The Economic Community Of West African States (ECOWAS) was established in 1975 and reaches from the Atlantic Ocean (including Cape Verde islands) to the boarder to Chad and Cameroun and from the Gulf of Guinea to the Sahara dessert. The 15 member states are all lower-middle-income or low income economies (World Bank classification).

Agriculture is a major income source for the rural population and accounts for a significant share of total gross domestic product (GDP). With the exemption of Nigeria and Cote d’Ivoire, all countries hold a negative balance of payments and heavily rely on rice imports to guarantee food security. Food production is exposed to weather related shocks and strongly fluctuates over time. Climate change induced changes in weather patterns will exaggerate this trend in the coming years.

Research at ZEF focuses on spatial price transmission between major trade centers in West Africa and how transaction costs influence market integration. Empirical analysis takes into account similar seasonal patterns and covariate production shocks in order reveal transmission effects. Furthermore, potential gains of a common ECOWAS food reserve are discussed and assessed and weighted against its costs for each individual member country.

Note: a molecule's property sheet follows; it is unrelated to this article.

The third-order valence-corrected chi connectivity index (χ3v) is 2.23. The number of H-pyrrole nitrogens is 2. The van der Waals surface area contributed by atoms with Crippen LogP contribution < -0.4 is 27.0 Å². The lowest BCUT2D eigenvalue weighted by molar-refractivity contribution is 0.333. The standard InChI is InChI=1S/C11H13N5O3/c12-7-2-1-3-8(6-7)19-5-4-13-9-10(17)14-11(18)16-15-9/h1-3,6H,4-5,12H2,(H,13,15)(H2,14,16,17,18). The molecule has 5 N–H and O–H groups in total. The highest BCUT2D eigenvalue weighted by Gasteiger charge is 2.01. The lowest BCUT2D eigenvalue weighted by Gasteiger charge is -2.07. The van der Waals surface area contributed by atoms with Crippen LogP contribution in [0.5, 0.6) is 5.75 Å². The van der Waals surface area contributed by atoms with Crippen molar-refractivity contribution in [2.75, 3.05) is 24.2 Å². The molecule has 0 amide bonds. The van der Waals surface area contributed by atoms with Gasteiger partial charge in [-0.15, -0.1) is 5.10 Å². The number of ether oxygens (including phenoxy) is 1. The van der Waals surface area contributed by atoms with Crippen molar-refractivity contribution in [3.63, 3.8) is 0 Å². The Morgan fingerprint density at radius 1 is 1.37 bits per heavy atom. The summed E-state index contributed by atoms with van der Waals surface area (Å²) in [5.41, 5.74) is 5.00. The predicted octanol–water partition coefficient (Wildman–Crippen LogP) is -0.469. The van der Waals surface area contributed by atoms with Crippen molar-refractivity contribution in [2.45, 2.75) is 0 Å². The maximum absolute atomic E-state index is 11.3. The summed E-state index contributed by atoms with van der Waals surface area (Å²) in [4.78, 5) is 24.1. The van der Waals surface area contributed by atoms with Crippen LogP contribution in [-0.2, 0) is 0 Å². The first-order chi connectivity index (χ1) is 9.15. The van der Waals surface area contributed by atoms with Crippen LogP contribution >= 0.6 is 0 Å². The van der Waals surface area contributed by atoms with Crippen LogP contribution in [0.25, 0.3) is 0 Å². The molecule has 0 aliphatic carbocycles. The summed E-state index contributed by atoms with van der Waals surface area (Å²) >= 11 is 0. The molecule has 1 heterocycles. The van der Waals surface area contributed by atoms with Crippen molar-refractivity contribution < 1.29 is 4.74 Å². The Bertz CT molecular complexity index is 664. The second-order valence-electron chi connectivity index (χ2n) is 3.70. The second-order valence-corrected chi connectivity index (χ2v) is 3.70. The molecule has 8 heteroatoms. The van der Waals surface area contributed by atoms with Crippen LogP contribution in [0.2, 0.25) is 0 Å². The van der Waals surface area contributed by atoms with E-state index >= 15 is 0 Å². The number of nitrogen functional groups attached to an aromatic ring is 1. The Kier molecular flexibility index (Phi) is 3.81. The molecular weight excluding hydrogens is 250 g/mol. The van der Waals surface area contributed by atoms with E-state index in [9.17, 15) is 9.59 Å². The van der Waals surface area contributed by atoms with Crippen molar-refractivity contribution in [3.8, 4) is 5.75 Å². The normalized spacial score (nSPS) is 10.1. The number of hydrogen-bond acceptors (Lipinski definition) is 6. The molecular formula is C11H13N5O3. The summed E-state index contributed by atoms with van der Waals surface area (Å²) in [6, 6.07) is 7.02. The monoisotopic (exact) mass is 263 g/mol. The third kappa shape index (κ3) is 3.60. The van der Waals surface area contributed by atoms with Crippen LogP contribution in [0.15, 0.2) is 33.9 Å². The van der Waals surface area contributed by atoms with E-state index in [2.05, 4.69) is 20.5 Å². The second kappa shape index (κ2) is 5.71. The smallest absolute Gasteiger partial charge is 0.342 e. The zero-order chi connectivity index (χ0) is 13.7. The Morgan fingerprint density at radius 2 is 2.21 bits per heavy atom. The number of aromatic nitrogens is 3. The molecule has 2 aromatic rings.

• Kornher, L. & M. Kalkuhl (2016). The Costs and Benefits of Regional Cooperation on Grain Reserves: The Case of ECOWAS. In M. Kalkuhl, J. von Braun, & M. Torero (Eds.), Food Price Volatility and Its Implications for Food Security and Policy. Springer International Publishing. [link]

  • Kornher, L. (2015). Food price volatility: the role of stocks and trade. Ph.D. Thesis. University of Bonn, Bonn. [PDF]